OR WAIT 15 SECS
A genome-wide analysis sheds light on how hormone response in endometrial cells affects endometrial function.
The endometrium is a dynamic tissue that undergoes dynamic cyclic proliferation and differentiation to prepare for pregnancy. Endometrial stromal fibroblasts (eSFs) are key regulators of pregnancy success.
How the cells interact with circulating levels of ovarian-derived estradiol (E2) and progesterone (P4) is unknown. Results of a new genome-wide analysis suggest that the complex interplay between eSFs, E2 and P4 has a significant impact on endometrial function or dysfunction1.
To further understand the dynamic interactions, a team of researchers studied the effects of E2, P4, and their combination (E2+P4) on the DNA methylome and transcriptome and their interplay in normal eSF.
The effects on the cells were analyzed at 14 days of exposure to the hormones, mimicking the timeframe of a typical menstrual cycle.
The cells used in the study were derived from women with and without endometriosis. Those without the disease and who had no known gynecologic or systemic disorders served as the study’s control group.
Researchers only included endometrial samples from extensively screened volunteers without any gynecologic disorders and no uterine pathology (NUP), with confirmed in vitro eSF progesterone responsiveness.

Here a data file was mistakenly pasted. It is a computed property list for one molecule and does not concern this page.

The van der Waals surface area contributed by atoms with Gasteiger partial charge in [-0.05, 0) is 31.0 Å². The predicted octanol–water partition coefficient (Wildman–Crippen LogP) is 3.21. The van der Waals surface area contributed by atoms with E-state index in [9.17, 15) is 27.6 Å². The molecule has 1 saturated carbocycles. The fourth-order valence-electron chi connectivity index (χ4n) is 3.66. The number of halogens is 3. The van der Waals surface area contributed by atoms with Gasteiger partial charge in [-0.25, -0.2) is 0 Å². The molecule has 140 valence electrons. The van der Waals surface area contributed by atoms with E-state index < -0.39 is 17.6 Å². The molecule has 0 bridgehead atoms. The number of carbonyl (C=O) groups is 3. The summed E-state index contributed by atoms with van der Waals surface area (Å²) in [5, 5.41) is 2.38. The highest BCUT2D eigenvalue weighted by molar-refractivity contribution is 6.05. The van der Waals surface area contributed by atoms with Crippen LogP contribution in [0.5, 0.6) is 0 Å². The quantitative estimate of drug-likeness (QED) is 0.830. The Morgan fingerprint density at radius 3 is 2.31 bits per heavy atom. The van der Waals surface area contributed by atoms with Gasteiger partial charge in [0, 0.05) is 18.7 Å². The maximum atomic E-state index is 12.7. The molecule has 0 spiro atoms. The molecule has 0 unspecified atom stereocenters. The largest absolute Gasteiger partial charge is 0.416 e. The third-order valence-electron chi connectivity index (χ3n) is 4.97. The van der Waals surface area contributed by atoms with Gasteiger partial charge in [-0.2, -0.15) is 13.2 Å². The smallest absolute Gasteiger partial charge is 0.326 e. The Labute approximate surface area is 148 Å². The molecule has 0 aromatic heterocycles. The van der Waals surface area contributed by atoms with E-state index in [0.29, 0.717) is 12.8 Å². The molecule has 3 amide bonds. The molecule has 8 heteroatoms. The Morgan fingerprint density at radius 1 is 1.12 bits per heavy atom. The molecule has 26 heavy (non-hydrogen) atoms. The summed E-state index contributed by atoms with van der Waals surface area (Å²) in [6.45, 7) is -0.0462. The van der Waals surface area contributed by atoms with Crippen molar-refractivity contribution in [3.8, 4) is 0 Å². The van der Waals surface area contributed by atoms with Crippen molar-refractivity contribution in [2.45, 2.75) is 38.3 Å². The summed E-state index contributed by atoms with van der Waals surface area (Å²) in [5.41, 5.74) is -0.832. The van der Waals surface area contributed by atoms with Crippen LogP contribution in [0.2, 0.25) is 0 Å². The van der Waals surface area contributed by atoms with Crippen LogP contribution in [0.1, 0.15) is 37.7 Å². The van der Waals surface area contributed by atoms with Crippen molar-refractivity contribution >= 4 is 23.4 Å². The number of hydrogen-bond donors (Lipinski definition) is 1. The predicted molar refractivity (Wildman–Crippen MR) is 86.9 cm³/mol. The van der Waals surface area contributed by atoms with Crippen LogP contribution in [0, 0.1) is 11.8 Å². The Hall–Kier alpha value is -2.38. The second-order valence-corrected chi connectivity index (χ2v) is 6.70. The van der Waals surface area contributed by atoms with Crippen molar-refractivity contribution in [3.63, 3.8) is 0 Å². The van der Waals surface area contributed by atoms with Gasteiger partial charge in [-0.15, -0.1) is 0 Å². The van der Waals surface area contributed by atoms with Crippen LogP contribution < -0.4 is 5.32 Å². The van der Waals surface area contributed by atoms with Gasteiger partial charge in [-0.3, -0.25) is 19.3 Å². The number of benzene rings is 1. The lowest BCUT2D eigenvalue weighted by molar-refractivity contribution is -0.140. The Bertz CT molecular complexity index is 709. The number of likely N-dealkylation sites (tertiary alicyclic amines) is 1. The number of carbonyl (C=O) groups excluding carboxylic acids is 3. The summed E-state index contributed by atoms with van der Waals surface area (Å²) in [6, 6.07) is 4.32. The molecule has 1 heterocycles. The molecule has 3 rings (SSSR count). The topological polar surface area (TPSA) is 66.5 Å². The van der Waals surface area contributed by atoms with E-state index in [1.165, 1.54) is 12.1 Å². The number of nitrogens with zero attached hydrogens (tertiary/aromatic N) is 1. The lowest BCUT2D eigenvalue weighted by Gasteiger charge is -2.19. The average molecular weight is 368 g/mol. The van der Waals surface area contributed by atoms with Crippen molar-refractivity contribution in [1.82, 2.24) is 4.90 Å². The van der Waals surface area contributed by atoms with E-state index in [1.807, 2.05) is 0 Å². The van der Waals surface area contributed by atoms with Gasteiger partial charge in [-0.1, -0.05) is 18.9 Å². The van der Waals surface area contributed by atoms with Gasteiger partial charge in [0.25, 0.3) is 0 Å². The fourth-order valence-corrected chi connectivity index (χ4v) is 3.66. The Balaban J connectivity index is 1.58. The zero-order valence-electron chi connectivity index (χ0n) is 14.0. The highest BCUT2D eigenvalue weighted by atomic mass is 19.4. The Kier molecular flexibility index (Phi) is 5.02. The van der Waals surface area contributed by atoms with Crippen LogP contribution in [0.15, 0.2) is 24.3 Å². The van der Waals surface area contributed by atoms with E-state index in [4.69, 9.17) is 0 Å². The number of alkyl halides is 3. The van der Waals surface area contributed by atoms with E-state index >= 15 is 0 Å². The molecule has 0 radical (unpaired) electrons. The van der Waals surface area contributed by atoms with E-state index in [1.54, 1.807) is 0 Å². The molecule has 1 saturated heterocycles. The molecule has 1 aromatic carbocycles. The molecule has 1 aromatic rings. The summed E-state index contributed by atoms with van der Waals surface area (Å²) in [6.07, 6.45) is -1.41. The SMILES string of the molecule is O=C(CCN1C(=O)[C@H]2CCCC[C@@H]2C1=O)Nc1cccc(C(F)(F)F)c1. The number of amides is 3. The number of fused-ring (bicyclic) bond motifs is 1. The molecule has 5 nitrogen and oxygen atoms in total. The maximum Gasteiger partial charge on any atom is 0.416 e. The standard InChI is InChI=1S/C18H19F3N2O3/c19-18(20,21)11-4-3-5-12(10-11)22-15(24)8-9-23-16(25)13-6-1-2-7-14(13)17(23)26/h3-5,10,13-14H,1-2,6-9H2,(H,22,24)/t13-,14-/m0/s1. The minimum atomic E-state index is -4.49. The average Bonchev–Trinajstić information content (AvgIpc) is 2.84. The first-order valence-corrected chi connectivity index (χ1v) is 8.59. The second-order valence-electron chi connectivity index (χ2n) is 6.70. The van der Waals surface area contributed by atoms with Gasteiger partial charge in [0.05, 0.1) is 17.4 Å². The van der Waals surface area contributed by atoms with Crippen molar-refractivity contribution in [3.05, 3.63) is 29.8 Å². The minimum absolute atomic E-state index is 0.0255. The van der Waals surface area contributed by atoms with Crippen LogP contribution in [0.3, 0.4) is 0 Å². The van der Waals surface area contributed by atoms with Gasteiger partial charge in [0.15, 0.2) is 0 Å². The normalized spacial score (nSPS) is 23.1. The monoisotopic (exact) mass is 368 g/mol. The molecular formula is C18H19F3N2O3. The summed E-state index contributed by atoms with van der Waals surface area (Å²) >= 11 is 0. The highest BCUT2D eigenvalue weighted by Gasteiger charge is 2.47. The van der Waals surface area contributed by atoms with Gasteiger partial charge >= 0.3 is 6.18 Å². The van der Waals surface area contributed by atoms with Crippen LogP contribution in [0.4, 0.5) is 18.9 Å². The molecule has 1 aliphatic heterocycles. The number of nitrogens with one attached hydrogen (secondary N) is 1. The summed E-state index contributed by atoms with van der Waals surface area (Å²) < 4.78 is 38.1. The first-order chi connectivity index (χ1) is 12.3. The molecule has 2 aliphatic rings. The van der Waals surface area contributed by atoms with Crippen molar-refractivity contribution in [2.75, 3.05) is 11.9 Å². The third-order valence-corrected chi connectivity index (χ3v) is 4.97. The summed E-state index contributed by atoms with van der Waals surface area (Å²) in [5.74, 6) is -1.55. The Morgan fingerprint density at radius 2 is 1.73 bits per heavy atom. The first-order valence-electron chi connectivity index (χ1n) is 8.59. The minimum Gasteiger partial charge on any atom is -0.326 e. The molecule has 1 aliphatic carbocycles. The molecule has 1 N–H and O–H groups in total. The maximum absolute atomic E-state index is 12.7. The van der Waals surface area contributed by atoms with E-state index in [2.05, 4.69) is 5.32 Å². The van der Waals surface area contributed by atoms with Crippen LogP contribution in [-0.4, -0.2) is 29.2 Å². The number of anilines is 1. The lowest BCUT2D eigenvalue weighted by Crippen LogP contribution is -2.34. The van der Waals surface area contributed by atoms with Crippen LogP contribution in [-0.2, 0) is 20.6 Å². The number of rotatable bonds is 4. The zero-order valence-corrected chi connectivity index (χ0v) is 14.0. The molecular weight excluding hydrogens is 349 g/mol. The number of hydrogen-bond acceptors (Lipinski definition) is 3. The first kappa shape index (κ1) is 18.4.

The researchers investigated 485,577 methylation targets across the genome and found that E2 and P4 alone and in combination affected the DNA methylome to varying extents and with distinct patterns in eSF.
The study also showed that hormone-DNA methylome dynamics differ under normal and disease conditions, and that the stage of endometriosis affects the hormone-methylome response. The most blunted response to the hormones was seen in cells from women with advanced endometriosis.
Novel responses to E2 that had not reported before were seen in eSFs from women with the disease. The different aberrant DNA methylation signatures in eSFs from the group with endometriosis suggest that there are distinct subtypes of the disease.
Image credit: By Nephron - Own work, CC BY-SA 3.0, https://commons.wikimedia.org/w/index.php?curid=18158244